The recital of the controversial off-take contract, signed by Albert Abongo on the orders of President Mills and inherited by Alban Bagbin and supervised by Vice President John Mahama is worth quoting here.
It reads: “(i) Whereas the Government of Ghana (GoG) intends to initiate a housing development project (Housing Project) whereby (1) over the next five (5) years, 200,000 housing units will be built in ten cities in Ghana, forty five percent (45%) of which the GoG will become an off-taker to meet some of the accommodation needs of security agencies of Ghana (the GoG Off-Take) and HFC will become an off-taker (as the principle mortgage finance provider) of the remainder (ie 55%) and (2) 300 units will be built on the Build Lease Operate basis to house members of the Parliament, Ministers and State Protocol Department and visiting VVIPs thereof.”
Directly, Government, per the off-take agreement, has agreed to invest cash of $4.5 billion, on top of lands, tax exemptions and other out-of-pocket financing costs, including potentially some $750 million in purchasing insurance premium to back its sovereign guarantee for an STX supplier credit facility for 90,000 housing units to be directly purchased by Government. Let us, for now, ignore the additional 300 housing units for the comfort of the political elite.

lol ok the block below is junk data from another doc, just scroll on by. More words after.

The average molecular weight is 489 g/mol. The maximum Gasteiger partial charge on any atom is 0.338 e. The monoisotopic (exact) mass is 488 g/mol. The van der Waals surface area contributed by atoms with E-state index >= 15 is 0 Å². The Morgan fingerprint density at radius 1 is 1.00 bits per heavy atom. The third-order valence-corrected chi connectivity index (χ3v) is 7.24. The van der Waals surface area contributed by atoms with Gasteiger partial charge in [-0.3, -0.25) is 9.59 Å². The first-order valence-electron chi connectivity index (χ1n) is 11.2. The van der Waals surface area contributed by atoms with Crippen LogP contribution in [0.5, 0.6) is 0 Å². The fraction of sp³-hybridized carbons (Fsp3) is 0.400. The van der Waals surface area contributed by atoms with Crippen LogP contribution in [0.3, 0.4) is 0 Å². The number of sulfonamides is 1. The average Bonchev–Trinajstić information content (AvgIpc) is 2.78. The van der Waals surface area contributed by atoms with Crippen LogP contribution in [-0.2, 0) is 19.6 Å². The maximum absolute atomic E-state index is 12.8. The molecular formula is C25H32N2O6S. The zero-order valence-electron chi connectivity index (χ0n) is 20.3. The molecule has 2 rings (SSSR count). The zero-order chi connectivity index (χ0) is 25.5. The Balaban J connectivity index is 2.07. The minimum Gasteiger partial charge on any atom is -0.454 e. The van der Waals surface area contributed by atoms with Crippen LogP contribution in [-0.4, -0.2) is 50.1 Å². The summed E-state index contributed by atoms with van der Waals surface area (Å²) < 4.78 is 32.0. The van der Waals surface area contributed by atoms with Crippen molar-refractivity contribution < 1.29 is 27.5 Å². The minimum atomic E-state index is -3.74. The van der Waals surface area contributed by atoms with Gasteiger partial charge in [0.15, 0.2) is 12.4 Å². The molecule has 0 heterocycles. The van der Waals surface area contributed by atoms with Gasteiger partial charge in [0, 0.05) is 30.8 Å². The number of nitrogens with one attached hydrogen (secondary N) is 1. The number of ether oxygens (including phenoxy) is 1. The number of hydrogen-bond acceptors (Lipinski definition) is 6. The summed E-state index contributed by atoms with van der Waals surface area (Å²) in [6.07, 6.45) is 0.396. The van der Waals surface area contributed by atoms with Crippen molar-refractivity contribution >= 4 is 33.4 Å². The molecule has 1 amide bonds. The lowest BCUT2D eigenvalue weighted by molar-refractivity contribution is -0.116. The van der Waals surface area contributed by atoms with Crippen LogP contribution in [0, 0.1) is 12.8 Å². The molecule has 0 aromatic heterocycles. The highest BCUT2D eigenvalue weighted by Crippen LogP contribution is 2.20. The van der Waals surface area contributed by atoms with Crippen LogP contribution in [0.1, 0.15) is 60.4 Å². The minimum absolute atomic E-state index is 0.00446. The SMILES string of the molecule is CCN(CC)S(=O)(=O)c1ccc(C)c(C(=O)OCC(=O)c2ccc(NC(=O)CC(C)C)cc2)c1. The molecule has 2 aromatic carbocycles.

The $1.5 billion supplier credit facility, which was withdrawn from Parliament for further work on Thursday, July 15, represents the single largest credit agreement ever entered into by any Government of the Republic. Yet, it was only a footnote in the President’s state of the nation address.
Why is this relevant? It is relevant because it supports the view of the Danquah Institute that the nature of the $10 billion project shows that Ghana’s development agenda is being allowed to be driven by the commercial interest of a Korean conglomerate, supported somewhat vaguely by the Korean government.
Government cannot dismiss without deeper professional interrogation the proposal from the Ghana Real Estate Developers Association, which states effectively that Ghanaians can undertake the entire 200,000 housing constrcution, complete with onsite infrastructure and social amenities and at some $3.7 billion.
Even if the GREDA option could cost Ghana $5 billion, it is still half of the STX option. And, with Government off-taking even 50% of the homes at the cost of $2.5bn, it would give GREDA the credit-worthiness basis to undertake project financing to fund the rest.